Madelynn Green



For her second solo exhibition with Almine Rech, Madelynn Green has created a body of spirited paintings and drawings that unveil the ironies of self-fashioning, or “dolling up”. The paintings consider the notion of spectacle from the lenses of subject versus spectator, individual versus collective, and styled versus stylist. Dolls is a vivid departure from Madelynn Green’s 2021 show Birth of a Star at Almine Rech Paris and her 2020 show Heartland at Taymour Grahne Projects, which respectively explored stardom and her hometown. While these shows centred on aesthetics of celebrity, the celestial, and the American Midwest, Dolls considers aesthetics more literally by examining beauty through the lenses of performance and self-fashioning.

Dolls inhabit many forms. They can be tiny human figures meant for children or elegant mannequins draped in jewellery. To “doll” or “doll-up” is also a verb, and dolls can come to life: a beautiful woman is often colloquially called a doll.
What does it mean to get “dolled up?” It, of course, depends on the occasion. The subjects in Dolls are not adorned in funerary black. They are primping to go out – out out. They strive to position themselves as beautiful under public scrutiny, beautiful even among a crowd of dolls. The paintings forge a narrative that begins with wigs on eerie mannequins, intensifies with anxious layers of makeup, climaxes with ebullient crowds, and concludes a lively night with a lone foray home.

In Female Figures, lifelike mannequins sport flawless wigs and melancholy expressions. They are either offended that they are on clearance, or their pouts hint at something deeper, and perhaps darker. These unsettling plastic "dolls"; are mere canvases of women. Despite the fraudulence of their humanity, they are considered archetypes of beauty. The titular work, a multi-part painting installation called Dolls, is peppered with Black hair products and beauty tools like hair gel, moisturising lotion, eyelash curlers, and tweezers. The metal tools have a clinical look despite performing “surgeries” far more aesthetic than medical, pointing to the clinical precision with which women are expected to style themselves for public consumption.
Spectacles hints at the extravagant possibilities for how we choose to show up in the world. The choices, while liberating, can also feel overwhelming. After all: How can we decide how to be perceived? Perception is key in Dolls and Madelynn Green analyzes ways of seeing from all angles, from flashy glasses to impractical contact lenses. The talon-like nail in Starry Violet hovers dangerously close to an eye, engaging in a risky dance between beauty and danger that asks: What do we risk in order to see? In order to be seen?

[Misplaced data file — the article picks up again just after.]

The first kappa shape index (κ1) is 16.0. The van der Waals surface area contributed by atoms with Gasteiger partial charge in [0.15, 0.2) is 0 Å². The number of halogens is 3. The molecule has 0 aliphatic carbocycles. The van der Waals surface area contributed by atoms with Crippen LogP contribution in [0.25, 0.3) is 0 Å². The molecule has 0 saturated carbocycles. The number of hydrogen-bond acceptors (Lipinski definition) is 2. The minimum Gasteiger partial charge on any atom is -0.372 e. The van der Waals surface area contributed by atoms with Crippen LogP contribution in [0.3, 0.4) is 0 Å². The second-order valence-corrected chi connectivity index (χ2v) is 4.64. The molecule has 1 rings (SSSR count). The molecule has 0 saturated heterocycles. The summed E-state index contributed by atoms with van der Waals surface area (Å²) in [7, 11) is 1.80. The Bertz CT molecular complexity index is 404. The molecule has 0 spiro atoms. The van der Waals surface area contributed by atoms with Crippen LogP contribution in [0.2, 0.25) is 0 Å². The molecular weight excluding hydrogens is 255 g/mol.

Rouge puts beauty products to use and uncovers the often-clandestine process of dolling up. The car’s leopard upholstery and glossy façade sharply contrast the subject’s vulnerable position. The body’s eager tilt suggests an insecurity perhaps at the root of self-fashioning: Do I look good? Starry Violet and Self Portrait also expose the ironies of dolling up by conjuring the intimate and the visceral. The works in Dolls are not trite reckonings with beauty standards. Rather, they gesture toward an unveiling of the veneer of confidence that can slip when we are trying our best to look better. Dolling up is a blatant admission of insecurity. It is a confession that we don’t think we look good enough. And who wants to admit to that? Perfect Nails Spa further considers the beauty industry's ethics as nail technicians bow at clients’ feet. With this Madelynn Green not only examines the tools and processes of dolling up but considers the position of those doing the dolling.

From wigs and beauty tools to applying make-up, the paintings then journey into crowded nightclubs and dance floors. Crowd dynamics have been a consistent theme in Madelynn Green’s practice. Her paintings explore the transformation that occurs when one enters a social space. The crowds in Dolls examine the dynamic between public and private, along with the reckoning of self with the collective as bodies “lose themselves in the crowd.” Madelynn Green asks: When does somebody become a body? Paintings like Ensemble and Masquerade portray compact bodies alight with beauty and longing as they train eager eyes toward a stage. They are spectacles in search of spectacle. Meanwhile, Flawless Finish removes the barriers between the performative and observational realms. In Touch-Up, the line between preparation and presentation blurs further as a crowd sees a performer’s make-up retouch—yet another crack in the doll’s veneer.

Glamour foregrounds a lone, dark figure against a flamboyant salon, unmasking its eponymous assertion. This painting’s haunting figure is the final stripping of the doll. There is nothing glamorous about stumbling home alone after a night out, head likely swimming with alcohol and stomach rumbling with either vomit or hunger. Hunger for food or something less practical. Perhaps it is the original hunger that had you dolling up before a mirror hour earlier, curling lashes and adjusting wigs. The hunger that made you squeeze your body into a humid crowd and join its swirling rhythm in a kind of performative bliss. Hunger that had you on your feet for hours, painted eyes aimed elsewhere. An endless hunger that, even on the darkened walk home, is still reflected on the street via promises of glamour – that hazy concept of beauty that few seem to be able to put their finger on, no matter how lacquered the nail.

— Leila Renee